Matthew Darwin Pinax The Graph Indexer Firehose OES GRT Blockchain Web3 Canada HP

GRTiQ Podcast: 130 Matthew Darwin

Today I am speaking with Matthew Darwin, Chief Infrastructure Officer and Co-Founder at Pinax, a new Core Dev team working to build The Graph. I suspect many of you will already know the Pinax team, they’re very active in Graph community events, on socials, and many recent in-person events. Their contributions have significantly positioned them as key players within the ecosystem, particularly in the development of indexing technologies such as Firehose and Substreams.

During this conversation, Matthew takes us through his personal journey into the world of web3. He shares his initial interest in technology, his substantial role at HP, and his eventual path to joining the team that established Pinax. We then delve into Pinax’s vital role as a Core Dev team, exploring their focus and objectives within The Graph ecosystem. Matthew also offers his unique perspectives on The Graph and the web3 landscape.

The GRTiQ Podcast owns the copyright in and to all content, including transcripts and images, of the GRTiQ Podcast, with all rights reserved, as well our right of publicity. You are free to share and/or reference the information contained herein, including show transcripts (500-word maximum) in any media articles, personal websites, in other non-commercial articles or blog posts, or on a on-commercial personal social media account, so long as you include proper attribution (i.e., “The GRTiQ Podcast”) and link back to the appropriate URL (i.e.,[episode]). We do not authorized anyone to copy any portion of the podcast content or to use the GRTiQ or GRTiQ Podcast name, image, or likeness, for any commercial purpose or use, including without limitation inclusion in any books, e-books or audiobooks, book summaries or synopses, or on any commercial websites or social media sites that either offers or promotes your products or services, or anyone else’s products or services. The content of GRTiQ Podcasts are for informational purposes only and do not constitute tax, legal, or investment advice.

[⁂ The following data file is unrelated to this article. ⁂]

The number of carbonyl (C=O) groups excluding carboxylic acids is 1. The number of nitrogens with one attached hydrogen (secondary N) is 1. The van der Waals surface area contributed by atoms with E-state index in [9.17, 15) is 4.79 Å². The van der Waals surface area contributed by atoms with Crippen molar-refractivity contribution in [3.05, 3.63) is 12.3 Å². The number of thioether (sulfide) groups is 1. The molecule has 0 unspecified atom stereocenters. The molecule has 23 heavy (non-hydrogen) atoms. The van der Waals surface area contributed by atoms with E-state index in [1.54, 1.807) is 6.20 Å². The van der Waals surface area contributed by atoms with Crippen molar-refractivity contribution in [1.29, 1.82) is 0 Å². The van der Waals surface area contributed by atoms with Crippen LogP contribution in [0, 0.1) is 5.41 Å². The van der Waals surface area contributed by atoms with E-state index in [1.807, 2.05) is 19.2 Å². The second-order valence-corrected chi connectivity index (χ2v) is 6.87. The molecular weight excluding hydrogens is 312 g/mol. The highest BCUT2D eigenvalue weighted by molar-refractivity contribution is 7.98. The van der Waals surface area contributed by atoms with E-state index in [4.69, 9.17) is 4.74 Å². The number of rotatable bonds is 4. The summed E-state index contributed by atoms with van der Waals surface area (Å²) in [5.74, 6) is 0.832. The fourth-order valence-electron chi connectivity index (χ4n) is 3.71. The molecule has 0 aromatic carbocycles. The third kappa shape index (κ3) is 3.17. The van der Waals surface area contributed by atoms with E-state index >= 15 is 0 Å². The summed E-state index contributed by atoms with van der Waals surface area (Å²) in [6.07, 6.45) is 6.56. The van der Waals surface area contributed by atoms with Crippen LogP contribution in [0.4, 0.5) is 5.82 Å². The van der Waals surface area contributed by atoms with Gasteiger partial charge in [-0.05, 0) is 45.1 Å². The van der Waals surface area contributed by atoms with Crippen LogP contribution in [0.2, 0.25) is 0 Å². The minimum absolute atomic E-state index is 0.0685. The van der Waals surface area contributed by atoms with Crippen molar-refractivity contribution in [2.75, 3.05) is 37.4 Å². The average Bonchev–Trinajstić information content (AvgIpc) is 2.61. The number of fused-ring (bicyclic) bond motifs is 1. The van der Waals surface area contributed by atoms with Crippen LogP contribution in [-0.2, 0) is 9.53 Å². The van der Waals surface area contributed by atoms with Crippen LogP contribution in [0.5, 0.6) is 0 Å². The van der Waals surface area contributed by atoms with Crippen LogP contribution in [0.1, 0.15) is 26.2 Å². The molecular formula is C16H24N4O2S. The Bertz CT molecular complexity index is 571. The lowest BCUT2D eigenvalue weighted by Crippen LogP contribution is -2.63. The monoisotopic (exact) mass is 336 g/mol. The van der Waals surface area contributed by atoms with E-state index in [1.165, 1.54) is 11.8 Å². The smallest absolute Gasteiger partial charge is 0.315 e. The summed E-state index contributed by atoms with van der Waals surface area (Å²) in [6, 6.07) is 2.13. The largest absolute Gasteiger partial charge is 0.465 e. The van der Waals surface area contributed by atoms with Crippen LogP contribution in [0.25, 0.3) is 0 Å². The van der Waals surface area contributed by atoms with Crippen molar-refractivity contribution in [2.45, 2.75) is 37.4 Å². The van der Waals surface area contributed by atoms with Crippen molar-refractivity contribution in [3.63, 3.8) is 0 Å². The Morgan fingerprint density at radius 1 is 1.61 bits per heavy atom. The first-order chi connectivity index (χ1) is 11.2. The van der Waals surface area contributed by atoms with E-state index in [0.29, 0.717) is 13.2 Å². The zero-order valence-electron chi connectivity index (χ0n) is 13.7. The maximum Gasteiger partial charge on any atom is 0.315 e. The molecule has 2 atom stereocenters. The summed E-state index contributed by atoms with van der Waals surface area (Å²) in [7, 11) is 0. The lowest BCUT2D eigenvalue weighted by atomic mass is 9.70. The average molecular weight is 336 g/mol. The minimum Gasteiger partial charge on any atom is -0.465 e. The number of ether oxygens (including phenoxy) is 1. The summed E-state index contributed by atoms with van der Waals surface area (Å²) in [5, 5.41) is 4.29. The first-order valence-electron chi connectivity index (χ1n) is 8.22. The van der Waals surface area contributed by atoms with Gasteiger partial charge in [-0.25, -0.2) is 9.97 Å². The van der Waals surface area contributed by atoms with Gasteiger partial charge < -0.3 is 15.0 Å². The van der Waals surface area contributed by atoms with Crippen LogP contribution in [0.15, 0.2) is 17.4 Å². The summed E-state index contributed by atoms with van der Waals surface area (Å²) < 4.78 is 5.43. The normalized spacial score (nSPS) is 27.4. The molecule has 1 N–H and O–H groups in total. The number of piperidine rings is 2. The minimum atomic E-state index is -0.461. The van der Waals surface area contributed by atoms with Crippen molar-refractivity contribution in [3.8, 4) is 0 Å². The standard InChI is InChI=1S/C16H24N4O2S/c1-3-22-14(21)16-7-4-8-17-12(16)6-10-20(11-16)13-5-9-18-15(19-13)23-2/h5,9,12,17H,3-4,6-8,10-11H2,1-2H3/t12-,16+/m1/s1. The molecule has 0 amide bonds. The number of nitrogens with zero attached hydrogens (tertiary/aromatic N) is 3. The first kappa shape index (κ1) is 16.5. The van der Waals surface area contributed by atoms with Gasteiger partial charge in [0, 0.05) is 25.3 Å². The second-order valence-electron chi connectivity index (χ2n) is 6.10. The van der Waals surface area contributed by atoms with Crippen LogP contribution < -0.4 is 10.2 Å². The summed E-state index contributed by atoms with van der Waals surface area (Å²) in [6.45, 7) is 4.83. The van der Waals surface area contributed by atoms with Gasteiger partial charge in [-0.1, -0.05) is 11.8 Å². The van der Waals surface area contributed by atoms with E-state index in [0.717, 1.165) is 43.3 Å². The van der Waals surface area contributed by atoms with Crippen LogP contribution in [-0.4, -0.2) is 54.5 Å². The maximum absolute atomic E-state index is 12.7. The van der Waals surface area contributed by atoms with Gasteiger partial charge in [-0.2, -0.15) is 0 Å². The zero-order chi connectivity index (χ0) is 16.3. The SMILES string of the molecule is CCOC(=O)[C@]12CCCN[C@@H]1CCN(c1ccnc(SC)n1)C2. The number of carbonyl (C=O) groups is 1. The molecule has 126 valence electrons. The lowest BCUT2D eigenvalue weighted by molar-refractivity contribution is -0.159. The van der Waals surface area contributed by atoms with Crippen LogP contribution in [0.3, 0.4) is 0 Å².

We use software and some light editing to transcribe podcast episodes.  Any errors, typos, or other mistakes in the show transcripts are the responsibility of GRTiQ Podcast and not our guest(s). We review and update show notes regularly, and we appreciate suggested edits – email: iQ at GRTiQ dot COM. The GRTiQ Podcast owns the copyright in and to all content, including transcripts and images, of the GRTiQ Podcast, with all rights reserved, as well our right of publicity. You are free to share and/or reference the information contained herein, including show transcripts (500-word maximum) in any media articles, personal websites, in other non-commercial articles or blog posts, or on a on-commercial personal social media account, so long as you include proper attribution (i.e., “The GRTiQ Podcast”) and link back to the appropriate URL (i.e.,[episode]).

The following podcast is for informational purposes only. The contents of this podcast do not constitute tax, legal, or investment advice. Take responsibility for your own decisions, consult with the proper professionals, and do your own research.

Nick (00:13):

Hey, iQ’ers, this is GRTiQ. Recently, we’ve been adding transcripts to every release of the podcast, and we’re also going back in time and adding transcripts to prior episodes. So if you are a longtime listener of the podcast or just getting started, be sure to visit for transcripts for today’s episode and all the great ones that came before it.

Matthew Darwin (00:51):

So I’m really excited about using The Graph maybe as an example of how things are built in the future. You can actually come together as a set of distributed teams to build something interesting, and if we do nothing else, there will be a huge amount of learning just in that and enabling future collaboration over the internet.

Nick (01:43):